HONOLULU — Following the successful launch of an electronic benefit transfer card on Kaua‘i, the state Department of Health will now extend the benefit to Women, Infants and Children program participants on Tuesday, March 3, making access to healthy food more convenient and to ensure children have a healthy start in life.
The EBT card, known as eWIC, will eliminate paper checks.
Approximately 17,000 O‘ahu WIC participants who redeem an average of $1.7 million in benefits each month will transition to the eWIC card over a three-month period, depending upon when their benefits were last issued. eWIC was launched on Kaua‘i in October 2019, and to date about 1,000 Kaua‘i WIC participants used a total of $122,000 in benefits.
WIC is a public-health nutrition program under the U.S. Department of Agriculture, providing nutrition education, nutritious foods, breastfeeding support and healthcare referrals for income-eligible women who are pregnant or post-partum, infants and children up to age 5. The program is administered in Hawai‘i by the DOH.
“This latest upgrade will take the shopping experience for families to a new, exciting level,” said Melanie Murakami, the DOH WIC Services Branch chief. “This new technology allows us to better serve families and makes transactions at cash registers much more efficient for both shoppers and retailers.”
“For the past few months, Kaua‘i families have enjoyed more convenient and easier access to nutritious foods through eWIC,” said Michael Ellis, WIC vendor manager.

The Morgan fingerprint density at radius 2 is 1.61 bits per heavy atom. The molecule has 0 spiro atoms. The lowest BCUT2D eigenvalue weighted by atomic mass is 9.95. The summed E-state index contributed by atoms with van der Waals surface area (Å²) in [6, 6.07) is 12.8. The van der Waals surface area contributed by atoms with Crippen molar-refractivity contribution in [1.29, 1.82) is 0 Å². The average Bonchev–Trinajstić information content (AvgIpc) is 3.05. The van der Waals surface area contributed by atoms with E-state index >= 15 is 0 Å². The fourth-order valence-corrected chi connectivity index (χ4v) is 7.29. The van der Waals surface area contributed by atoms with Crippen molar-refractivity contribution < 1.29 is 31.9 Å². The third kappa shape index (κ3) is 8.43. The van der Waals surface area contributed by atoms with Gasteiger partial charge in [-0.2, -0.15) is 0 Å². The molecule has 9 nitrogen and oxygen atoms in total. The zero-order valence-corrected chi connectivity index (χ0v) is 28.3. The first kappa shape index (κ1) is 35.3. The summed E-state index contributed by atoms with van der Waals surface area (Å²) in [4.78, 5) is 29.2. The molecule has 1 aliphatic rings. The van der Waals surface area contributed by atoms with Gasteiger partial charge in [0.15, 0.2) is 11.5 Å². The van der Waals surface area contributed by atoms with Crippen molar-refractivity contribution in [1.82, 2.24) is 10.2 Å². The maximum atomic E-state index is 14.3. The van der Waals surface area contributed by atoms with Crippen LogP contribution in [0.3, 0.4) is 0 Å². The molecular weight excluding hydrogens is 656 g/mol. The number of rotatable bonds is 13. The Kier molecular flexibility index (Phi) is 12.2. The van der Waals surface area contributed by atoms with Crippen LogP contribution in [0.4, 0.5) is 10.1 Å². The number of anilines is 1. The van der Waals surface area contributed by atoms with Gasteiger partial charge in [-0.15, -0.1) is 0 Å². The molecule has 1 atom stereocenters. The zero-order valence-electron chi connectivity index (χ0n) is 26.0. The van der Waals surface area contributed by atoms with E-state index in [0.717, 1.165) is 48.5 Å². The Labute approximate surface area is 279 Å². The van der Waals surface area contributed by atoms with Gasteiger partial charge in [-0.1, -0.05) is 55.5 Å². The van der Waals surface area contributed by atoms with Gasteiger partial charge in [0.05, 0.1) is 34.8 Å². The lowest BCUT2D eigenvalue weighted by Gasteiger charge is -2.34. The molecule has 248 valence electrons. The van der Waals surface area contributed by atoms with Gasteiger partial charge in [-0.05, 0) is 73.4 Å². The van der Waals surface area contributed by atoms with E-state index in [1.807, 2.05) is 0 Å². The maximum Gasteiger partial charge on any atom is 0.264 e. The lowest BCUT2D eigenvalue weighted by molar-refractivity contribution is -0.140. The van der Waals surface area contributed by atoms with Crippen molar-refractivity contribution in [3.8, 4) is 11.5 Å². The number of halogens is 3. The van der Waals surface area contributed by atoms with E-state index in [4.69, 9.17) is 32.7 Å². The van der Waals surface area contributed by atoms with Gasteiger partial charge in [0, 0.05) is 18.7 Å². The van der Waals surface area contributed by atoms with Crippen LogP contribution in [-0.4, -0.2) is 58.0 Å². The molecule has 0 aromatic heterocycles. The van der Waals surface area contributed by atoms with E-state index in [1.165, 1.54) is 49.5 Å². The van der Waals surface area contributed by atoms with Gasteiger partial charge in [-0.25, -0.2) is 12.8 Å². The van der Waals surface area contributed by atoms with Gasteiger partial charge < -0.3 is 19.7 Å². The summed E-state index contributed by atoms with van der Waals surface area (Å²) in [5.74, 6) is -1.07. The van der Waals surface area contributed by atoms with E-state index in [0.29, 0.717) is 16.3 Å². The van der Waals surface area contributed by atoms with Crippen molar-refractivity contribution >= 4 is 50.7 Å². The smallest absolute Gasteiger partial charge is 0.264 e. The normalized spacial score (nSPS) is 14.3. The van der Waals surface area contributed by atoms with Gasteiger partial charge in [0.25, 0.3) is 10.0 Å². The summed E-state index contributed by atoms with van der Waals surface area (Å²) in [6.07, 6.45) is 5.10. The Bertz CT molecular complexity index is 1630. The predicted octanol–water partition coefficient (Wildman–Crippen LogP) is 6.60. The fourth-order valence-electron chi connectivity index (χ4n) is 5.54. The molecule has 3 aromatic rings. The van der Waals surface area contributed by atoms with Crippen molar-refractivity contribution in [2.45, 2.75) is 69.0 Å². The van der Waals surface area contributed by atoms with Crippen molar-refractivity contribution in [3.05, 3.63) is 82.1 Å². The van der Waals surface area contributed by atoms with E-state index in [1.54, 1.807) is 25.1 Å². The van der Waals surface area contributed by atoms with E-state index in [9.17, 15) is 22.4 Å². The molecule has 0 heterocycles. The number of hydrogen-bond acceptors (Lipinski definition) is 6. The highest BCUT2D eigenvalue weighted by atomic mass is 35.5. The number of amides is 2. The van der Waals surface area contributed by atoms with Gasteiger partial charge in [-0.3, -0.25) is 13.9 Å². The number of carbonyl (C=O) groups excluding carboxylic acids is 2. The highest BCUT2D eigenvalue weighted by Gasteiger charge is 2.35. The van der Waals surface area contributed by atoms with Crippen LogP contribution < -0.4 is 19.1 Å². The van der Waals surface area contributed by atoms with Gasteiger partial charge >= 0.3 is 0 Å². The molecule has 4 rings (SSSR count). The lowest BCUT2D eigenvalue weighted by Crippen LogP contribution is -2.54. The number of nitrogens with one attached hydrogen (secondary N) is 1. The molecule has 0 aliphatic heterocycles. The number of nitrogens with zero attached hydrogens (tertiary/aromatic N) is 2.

“Faster check-out times coupled with new food offerings such as string cheese, canned beans and canned fruits and vegetables have created a more-positive shopping experience for both WIC participants and WIC vendors. We’re looking forward to serving more families on O‘ahu.”
With paper checks, participants are required to spend the entire amount of their allocation in a single transaction. The eWIC card automatically tracks purchases and the remaining balance for a 30-day rolling period, wherein participants can buy as little or as much WIC-approved groceries as they need at a time.
WIC participants may only purchase groceries from a WIC-approved food list. This list is comprised of nutrient-dense foods that are essential during pregnancy, lactation, between pregnancies, and in early childhood, with consideration for local food preferences.
Murakami added that the eWIC program will be rolled out in other counties in the next few months, with a targeted expansion to Maui County in April and Hawai‘i Island in May.
“We are pursuing a staggered approach to our rollout to ensure families in each county have our full attention during this transition,” she said.
She said Maui County will serve an estimated 2,000 participants using $188,000 in benefits, and Hawai‘i Island will serve an estimated 4,900 participants using $380,000 in benefits.
Jessica Else, editor-in-chief, can be reached at 245-0457 or email@example.com.